Sign up ×
Stack Overflow is a question and answer site for professional and enthusiast programmers. It's 100% free.

I am designing my own message bus in C++, which will serve as the back-end for a component based game. The message bus will have the following characteristics:

  • Frequently iterated through, starting at the first element and ending at the last.
  • Infrequent removal of elements at random locations
  • Theoretically limitless number of elements
  • Theoretically limitless number of message types
  • Needs to run as fast as possible
  • All elements will contain a pointer to the message handler
  • Thread safe

My question is:

What is the best container to store such information? This is not limited to standard C++, so boost containers are applicable so long as the container is cross platform between Windows and Linux.

share|improve this question
Something thread safe, that's for sure. – John Dibling Oct 23 '13 at 19:17
Infrequent removal of elements at random locations - Does that mean random but has just been searched for or random as in array index random? – Sarien Oct 23 '13 at 19:19
@sarien An object may unsubscribe from a certain message at any given time. – OMGtechy Oct 23 '13 at 19:20
@johndibling thank you, I shall add this. – OMGtechy Oct 23 '13 at 19:21
@JoshuaGerrard Then you might be interested in reading about EAI Messaging Patterns/MessageBus (and the ff. of course). – πάντα ῥεῖ Oct 23 '13 at 19:53

2 Answers 2

up vote 0 down vote accepted

A Message Bus is a complex thing and doesn't barely boil down to the representation of a message queue for a single component that is connected to the bus.
As mentioned in a comment, std::queue<MessageType,std::list<MessageType> > should fulfill your primary use cases besides thread safety, but theres a lot more things to consider.

Here's a sample for a thread safe queue implementation: EventQueue.h from STTCL. If you place in std::queue<__T__,std::list<__T__> > as value of STTCL_DEFAULT_DEQUEIMPL(__T__) it should fit your needs, including the find() operation for a particular item.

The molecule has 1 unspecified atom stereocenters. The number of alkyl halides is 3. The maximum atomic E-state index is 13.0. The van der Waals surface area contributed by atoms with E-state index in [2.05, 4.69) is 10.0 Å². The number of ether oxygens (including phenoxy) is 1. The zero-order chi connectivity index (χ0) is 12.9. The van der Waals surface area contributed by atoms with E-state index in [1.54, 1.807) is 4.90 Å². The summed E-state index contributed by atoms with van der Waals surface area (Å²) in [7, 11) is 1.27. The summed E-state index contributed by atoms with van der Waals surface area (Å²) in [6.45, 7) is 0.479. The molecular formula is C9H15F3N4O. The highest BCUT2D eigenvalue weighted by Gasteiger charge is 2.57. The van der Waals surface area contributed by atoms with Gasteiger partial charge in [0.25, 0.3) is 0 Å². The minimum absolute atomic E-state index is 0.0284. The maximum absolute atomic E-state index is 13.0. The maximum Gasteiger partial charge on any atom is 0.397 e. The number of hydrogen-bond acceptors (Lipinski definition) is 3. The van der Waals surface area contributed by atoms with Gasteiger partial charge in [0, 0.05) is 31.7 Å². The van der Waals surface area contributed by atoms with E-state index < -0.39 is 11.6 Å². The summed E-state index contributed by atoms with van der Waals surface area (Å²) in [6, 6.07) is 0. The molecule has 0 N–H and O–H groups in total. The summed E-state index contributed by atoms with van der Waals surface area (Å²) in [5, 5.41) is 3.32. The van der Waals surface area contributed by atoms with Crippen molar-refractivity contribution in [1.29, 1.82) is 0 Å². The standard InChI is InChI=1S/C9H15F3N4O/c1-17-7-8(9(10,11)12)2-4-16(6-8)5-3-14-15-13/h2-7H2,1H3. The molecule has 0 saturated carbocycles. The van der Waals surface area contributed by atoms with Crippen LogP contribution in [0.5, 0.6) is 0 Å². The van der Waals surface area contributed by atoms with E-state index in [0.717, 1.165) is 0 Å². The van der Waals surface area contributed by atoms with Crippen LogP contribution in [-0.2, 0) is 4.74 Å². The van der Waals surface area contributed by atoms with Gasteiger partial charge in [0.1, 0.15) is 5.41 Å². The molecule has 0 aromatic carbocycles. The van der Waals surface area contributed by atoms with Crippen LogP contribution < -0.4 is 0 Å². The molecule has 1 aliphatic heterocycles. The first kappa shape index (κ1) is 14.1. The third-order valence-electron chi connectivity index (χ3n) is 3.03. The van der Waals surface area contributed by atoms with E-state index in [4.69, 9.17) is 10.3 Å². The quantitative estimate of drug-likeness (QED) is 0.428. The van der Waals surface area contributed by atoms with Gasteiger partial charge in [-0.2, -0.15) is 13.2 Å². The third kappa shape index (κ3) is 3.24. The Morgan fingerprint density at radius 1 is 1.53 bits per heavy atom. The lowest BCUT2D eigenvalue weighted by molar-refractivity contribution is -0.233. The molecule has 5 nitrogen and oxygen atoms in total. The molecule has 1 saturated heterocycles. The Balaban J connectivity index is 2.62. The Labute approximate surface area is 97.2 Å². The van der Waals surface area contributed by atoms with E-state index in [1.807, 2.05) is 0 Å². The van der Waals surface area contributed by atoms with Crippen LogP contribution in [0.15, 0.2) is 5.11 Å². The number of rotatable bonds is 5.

Depending on your application's use cases you'll need to choose from various messaging patterns for distribution and subscription for certain types of messages.
When I was about to deal with these topics, I found the EAI catalog of messaging patterns extremely useful.

Besides this: Always (ALWAYS!!! Yes! Three exclamation marks) depart message payload from transport!!

A notable transport system for messaging patterns is 0MQ, which provides bindings for various languages. But others are available for C++ implementations (including raw socket based implementations or like boost::asio).

As for the design of message payload, I found Google Protocol Buffers most useful, portable and flexible for all my requirements in distributed systems (including embedded!).

share|improve this answer
Some of this seems a bit beyond me, I've got a lot of reading to do! Thank you very much :) – OMGtechy Oct 23 '13 at 21:19


  • O(1) Iteration
  • O(1) Removal (Assuming you have an iterator)
  • O(1) Insertion

The main disadvantage of lists is that they lack random access, which is however irrelevant for message queues.

share|improve this answer
What do you mean by, "assuming you have an iterator"? – OMGtechy Oct 23 '13 at 19:24
An iterator pointing to the element to be removed. (list.erase(it)) – structinf Oct 23 '13 at 19:27
This assumption is not (necessarily) correct. An element could request its immediate removal without knowing where it is in the list. – OMGtechy Oct 23 '13 at 19:32
It would know that. That's how (doubly linked) lists work. – Sarien Oct 23 '13 at 19:34
@JoshuaGerrard std::queue<MessageType,std::list<MessageType> > should be fine to fulfill your requirements (for internal representation). You'll need to add synchronization on top (thread safety). – πάντα ῥεῖ Oct 23 '13 at 19:50

Your Answer


By posting your answer, you agree to the privacy policy and terms of service.

Not the answer you're looking for? Browse other questions tagged or ask your own question.